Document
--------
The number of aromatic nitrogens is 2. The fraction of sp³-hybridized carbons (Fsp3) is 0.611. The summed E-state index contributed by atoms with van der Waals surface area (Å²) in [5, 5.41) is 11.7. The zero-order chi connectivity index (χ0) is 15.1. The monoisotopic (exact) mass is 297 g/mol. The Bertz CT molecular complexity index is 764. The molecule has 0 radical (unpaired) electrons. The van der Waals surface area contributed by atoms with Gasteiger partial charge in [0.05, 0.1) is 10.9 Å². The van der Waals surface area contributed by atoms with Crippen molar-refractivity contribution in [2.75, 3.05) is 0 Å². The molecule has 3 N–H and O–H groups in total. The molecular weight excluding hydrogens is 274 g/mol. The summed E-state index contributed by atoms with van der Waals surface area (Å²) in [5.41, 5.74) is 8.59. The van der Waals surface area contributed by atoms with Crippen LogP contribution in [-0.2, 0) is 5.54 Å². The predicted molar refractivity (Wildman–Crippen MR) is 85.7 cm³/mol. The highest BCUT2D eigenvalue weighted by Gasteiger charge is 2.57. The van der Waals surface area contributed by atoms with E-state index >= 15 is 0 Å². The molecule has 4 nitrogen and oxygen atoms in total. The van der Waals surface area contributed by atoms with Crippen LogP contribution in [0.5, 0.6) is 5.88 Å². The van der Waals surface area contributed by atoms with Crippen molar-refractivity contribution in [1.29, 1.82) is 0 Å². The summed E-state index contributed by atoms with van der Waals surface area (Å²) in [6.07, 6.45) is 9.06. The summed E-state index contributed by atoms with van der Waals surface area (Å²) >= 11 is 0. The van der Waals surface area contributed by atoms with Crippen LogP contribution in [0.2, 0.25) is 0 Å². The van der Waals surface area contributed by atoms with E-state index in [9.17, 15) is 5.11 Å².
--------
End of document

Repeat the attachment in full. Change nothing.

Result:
The number of aromatic nitrogens is 2. The fraction of sp³-hybridized carbons (Fsp3) is 0.611. The summed E-state index contributed by atoms with van der Waals surface area (Å²) in [5, 5.41) is 11.7. The zero-order chi connectivity index (χ0) is 15.1. The monoisotopic (exact) mass is 297 g/mol. The Bertz CT molecular complexity index is 764. The molecule has 0 radical (unpaired) electrons. The van der Waals surface area contributed by atoms with Gasteiger partial charge in [0.05, 0.1) is 10.9 Å². The van der Waals surface area contributed by atoms with Crippen molar-refractivity contribution in [2.75, 3.05) is 0 Å². The molecule has 3 N–H and O–H groups in total. The molecular weight excluding hydrogens is 274 g/mol. The summed E-state index contributed by atoms with van der Waals surface area (Å²) in [5.41, 5.74) is 8.59. The van der Waals surface area contributed by atoms with Crippen LogP contribution in [-0.2, 0) is 5.54 Å². The predicted molar refractivity (Wildman–Crippen MR) is 85.7 cm³/mol. The highest BCUT2D eigenvalue weighted by Gasteiger charge is 2.57. The van der Waals surface area contributed by atoms with E-state index >= 15 is 0 Å². The molecule has 4 nitrogen and oxygen atoms in total. The van der Waals surface area contributed by atoms with Crippen LogP contribution in [0.5, 0.6) is 5.88 Å². The van der Waals surface area contributed by atoms with Crippen molar-refractivity contribution in [1.29, 1.82) is 0 Å². The summed E-state index contributed by atoms with van der Waals surface area (Å²) in [6.07, 6.45) is 9.06. The summed E-state index contributed by atoms with van der Waals surface area (Å²) >= 11 is 0. The van der Waals surface area contributed by atoms with Crippen LogP contribution in [0.2, 0.25) is 0 Å². The van der Waals surface area contributed by atoms with E-state index in [9.17, 15) is 5.11 Å².